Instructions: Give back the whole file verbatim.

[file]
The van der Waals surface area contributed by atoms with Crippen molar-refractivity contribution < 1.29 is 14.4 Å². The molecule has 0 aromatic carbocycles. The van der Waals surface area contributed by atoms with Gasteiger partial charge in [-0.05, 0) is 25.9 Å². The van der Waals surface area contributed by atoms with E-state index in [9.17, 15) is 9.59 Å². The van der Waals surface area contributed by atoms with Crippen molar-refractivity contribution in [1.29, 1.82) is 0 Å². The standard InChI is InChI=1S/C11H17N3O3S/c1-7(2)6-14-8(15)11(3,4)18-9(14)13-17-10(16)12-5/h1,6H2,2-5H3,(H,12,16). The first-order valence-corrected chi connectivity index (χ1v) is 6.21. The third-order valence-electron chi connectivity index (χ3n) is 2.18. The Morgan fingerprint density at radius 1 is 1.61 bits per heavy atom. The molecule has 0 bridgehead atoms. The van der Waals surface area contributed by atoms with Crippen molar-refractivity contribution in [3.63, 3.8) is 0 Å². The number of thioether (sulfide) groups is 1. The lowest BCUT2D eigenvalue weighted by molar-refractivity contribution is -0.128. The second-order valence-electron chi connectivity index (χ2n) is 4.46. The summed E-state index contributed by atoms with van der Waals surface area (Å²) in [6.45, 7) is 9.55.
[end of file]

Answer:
The van der Waals surface area contributed by atoms with Crippen molar-refractivity contribution < 1.29 is 14.4 Å². The molecule has 0 aromatic carbocycles. The van der Waals surface area contributed by atoms with Gasteiger partial charge in [-0.05, 0) is 25.9 Å². The van der Waals surface area contributed by atoms with E-state index in [9.17, 15) is 9.59 Å². The van der Waals surface area contributed by atoms with Crippen molar-refractivity contribution in [1.29, 1.82) is 0 Å². The standard InChI is InChI=1S/C11H17N3O3S/c1-7(2)6-14-8(15)11(3,4)18-9(14)13-17-10(16)12-5/h1,6H2,2-5H3,(H,12,16). The first-order valence-corrected chi connectivity index (χ1v) is 6.21. The third-order valence-electron chi connectivity index (χ3n) is 2.18. The Morgan fingerprint density at radius 1 is 1.61 bits per heavy atom. The molecule has 0 bridgehead atoms. The van der Waals surface area contributed by atoms with Crippen molar-refractivity contribution in [3.63, 3.8) is 0 Å². The number of thioether (sulfide) groups is 1. The lowest BCUT2D eigenvalue weighted by molar-refractivity contribution is -0.128. The second-order valence-electron chi connectivity index (χ2n) is 4.46. The summed E-state index contributed by atoms with van der Waals surface area (Å²) in [6.45, 7) is 9.55.